TORONTO — Bell Canada is using the same network infrastructure that services its enterprise customers to deliver a consumer voice-over-IP offering that will allow calls to follow users to work and back again.

The company on Thursday took the wraps off Digital Voice, a $40/month offering that will be available at first to Toronto and the surrounding region, then Ontario and Quebec. An IP telephony service Bell launched in three Quebec communities earlier this year, meanwhile, will be renamed Digital Voice Lite and will be marketed primarily as a second home phone line for $34/month. There are no immediate plans to include either service as part of a bundled offering, executives said.

Digital Voice is being offered as a sort of managed service through a Nortel softswitch off the Bell network, said Ron Close, president of Bell VoIP. This is in some ways an extension of what Bell has been offering to IP telephony customers in corporations, he said. “This is really pushing ATA functionality to the edge of the network,” he said.

Close said Bell intends to make up for its late entry into the consumer VoIP space by trying to persuade consumers Digital Voice will be easier to implement than technology offered by cable companies. Recent CRTC regulations have allowed these firms, including Rogers Cable and Videotron, to move aggressively into a market considered the domain of carriers or specialty VoIP companies such as Vonage.

Digital Voice won’t require a Bell technician to visit a customer location, Close said, nor will it require users to configure routers or snip away at in-house wiring. The complexity of installation has hampered the VoIP market, he added.

“Shame on us if for some reason we force our customers to go to the bad guys,” Close said, referring to the cable firms. “Bringing this out took looking at our customers and the way we delivered our services differently.”

While Bell’s offering may be priced at a slight premium compared to its competitors, Close said he believes customers will be swayed by features, rather than simply costs. Digital Voice includes the ability to forward voice mail messages to an e-mail inbox, an online account manager to view call records through a Web site, and Call Forwarding Plus. The latter feature allows users to program up to 10 phones, including their cell phone, office phone or home phone, and have calls travel to each of them. For example, a customer might leave the office and have all calls routed to a cell phone.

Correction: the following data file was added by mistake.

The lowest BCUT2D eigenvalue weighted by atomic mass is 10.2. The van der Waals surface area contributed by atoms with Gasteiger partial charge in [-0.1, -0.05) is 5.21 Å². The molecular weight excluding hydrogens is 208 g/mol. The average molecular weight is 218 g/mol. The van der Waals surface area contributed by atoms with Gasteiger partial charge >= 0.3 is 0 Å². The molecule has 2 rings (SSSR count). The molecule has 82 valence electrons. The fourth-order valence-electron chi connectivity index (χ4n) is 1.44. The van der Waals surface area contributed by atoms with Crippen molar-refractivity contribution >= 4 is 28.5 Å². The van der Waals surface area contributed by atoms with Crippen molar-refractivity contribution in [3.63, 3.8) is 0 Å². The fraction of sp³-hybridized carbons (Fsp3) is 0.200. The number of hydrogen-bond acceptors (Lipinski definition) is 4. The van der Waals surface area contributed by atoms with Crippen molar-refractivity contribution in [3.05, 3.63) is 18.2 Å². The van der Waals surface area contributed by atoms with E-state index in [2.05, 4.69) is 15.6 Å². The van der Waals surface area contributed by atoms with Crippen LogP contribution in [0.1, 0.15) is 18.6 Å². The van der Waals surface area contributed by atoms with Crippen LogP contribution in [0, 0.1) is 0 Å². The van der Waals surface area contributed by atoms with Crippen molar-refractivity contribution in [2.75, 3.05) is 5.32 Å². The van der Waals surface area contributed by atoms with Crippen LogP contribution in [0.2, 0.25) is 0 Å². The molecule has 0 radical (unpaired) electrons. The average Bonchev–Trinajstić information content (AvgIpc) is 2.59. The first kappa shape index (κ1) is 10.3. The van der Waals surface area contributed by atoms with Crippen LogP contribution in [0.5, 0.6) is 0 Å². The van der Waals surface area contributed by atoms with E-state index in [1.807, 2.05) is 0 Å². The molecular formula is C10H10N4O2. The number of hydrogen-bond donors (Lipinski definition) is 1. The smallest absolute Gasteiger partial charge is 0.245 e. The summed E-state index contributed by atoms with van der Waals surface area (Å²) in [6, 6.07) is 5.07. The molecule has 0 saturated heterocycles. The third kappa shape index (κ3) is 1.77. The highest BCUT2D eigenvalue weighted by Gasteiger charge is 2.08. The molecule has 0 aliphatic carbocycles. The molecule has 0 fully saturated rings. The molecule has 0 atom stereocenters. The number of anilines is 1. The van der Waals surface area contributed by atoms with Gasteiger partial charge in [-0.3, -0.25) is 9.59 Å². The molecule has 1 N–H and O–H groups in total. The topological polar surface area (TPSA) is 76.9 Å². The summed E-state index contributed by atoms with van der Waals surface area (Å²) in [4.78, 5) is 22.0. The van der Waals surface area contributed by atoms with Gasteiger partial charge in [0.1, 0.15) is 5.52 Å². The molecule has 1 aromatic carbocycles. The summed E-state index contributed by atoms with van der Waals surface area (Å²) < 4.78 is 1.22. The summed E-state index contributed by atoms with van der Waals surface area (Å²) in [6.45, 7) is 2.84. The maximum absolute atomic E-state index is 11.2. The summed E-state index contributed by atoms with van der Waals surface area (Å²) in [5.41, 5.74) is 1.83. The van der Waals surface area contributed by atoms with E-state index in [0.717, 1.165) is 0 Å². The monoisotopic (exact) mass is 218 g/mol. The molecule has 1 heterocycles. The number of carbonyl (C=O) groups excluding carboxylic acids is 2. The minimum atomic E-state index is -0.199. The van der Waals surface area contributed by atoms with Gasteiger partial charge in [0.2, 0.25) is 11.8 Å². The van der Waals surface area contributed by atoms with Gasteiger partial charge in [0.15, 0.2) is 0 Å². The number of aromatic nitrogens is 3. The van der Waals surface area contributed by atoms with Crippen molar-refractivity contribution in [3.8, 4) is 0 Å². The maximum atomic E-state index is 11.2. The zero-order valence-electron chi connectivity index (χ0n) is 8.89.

“You’ll be able to have those phones ring at the same time or sequentially,” Close said. In other words, if no one picked up at one location, the call would follow the user until it found her. 

Jeff Leiper, an analyst with research firm the Yankee Group based in Ottawa, called Digital Voice an exciting validation of convergence trends that have been happening in the past year. 

“I think the key will be the presence-based applications, the follow me-type stuff,” he said. “That customer self-service, the ability to manage a rich feature set on a portal – Canadians have been trained to use that by online banking.” 

Bell is still in the process of appealing the CRTC decision that would regulate VoIP in a manner similar to traditional phone service. Last month, it launched an effort with several other carriers to urge the federal cabinet to overturn the decision.


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